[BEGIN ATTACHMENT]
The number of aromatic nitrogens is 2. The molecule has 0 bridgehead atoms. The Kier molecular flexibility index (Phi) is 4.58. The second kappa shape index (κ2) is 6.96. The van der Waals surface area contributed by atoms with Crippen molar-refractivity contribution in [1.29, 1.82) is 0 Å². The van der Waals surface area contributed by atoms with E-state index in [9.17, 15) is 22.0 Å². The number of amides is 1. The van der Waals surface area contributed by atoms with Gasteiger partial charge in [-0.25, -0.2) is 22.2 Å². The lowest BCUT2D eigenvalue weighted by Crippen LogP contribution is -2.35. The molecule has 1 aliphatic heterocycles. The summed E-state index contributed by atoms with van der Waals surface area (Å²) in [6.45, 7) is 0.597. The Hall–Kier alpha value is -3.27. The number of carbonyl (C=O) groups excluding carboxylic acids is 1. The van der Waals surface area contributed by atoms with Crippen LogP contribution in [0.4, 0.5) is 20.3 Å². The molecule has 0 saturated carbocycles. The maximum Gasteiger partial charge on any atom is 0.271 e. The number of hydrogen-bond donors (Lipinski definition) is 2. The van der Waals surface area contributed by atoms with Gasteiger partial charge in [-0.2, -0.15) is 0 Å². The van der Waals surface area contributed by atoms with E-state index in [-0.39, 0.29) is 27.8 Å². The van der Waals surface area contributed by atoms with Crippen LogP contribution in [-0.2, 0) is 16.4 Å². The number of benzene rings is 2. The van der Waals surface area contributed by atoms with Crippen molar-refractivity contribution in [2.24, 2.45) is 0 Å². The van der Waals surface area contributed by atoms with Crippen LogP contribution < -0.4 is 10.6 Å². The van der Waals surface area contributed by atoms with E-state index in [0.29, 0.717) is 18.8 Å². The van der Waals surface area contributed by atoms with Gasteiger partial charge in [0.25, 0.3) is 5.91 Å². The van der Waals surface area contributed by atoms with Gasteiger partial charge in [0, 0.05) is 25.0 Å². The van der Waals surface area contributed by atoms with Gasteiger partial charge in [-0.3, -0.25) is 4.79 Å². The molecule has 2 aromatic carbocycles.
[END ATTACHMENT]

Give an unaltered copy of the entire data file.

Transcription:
The number of aromatic nitrogens is 2. The molecule has 0 bridgehead atoms. The Kier molecular flexibility index (Phi) is 4.58. The second kappa shape index (κ2) is 6.96. The van der Waals surface area contributed by atoms with Crippen molar-refractivity contribution in [1.29, 1.82) is 0 Å². The van der Waals surface area contributed by atoms with E-state index in [9.17, 15) is 22.0 Å². The number of amides is 1. The van der Waals surface area contributed by atoms with Gasteiger partial charge in [-0.25, -0.2) is 22.2 Å². The lowest BCUT2D eigenvalue weighted by Crippen LogP contribution is -2.35. The molecule has 1 aliphatic heterocycles. The summed E-state index contributed by atoms with van der Waals surface area (Å²) in [6.45, 7) is 0.597. The Hall–Kier alpha value is -3.27. The number of carbonyl (C=O) groups excluding carboxylic acids is 1. The van der Waals surface area contributed by atoms with Crippen LogP contribution in [0.4, 0.5) is 20.3 Å². The molecule has 0 saturated carbocycles. The maximum Gasteiger partial charge on any atom is 0.271 e. The number of hydrogen-bond donors (Lipinski definition) is 2. The van der Waals surface area contributed by atoms with Gasteiger partial charge in [-0.2, -0.15) is 0 Å². The van der Waals surface area contributed by atoms with E-state index in [-0.39, 0.29) is 27.8 Å². The van der Waals surface area contributed by atoms with Crippen LogP contribution in [-0.2, 0) is 16.4 Å². The number of benzene rings is 2. The van der Waals surface area contributed by atoms with Crippen molar-refractivity contribution in [2.24, 2.45) is 0 Å². The van der Waals surface area contributed by atoms with Crippen LogP contribution < -0.4 is 10.6 Å². The van der Waals surface area contributed by atoms with E-state index in [0.29, 0.717) is 18.8 Å². The van der Waals surface area contributed by atoms with Gasteiger partial charge in [0.25, 0.3) is 5.91 Å². The van der Waals surface area contributed by atoms with Gasteiger partial charge in [0, 0.05) is 25.0 Å². The van der Waals surface area contributed by atoms with Gasteiger partial charge in [-0.3, -0.25) is 4.79 Å². The molecule has 2 aromatic carbocycles.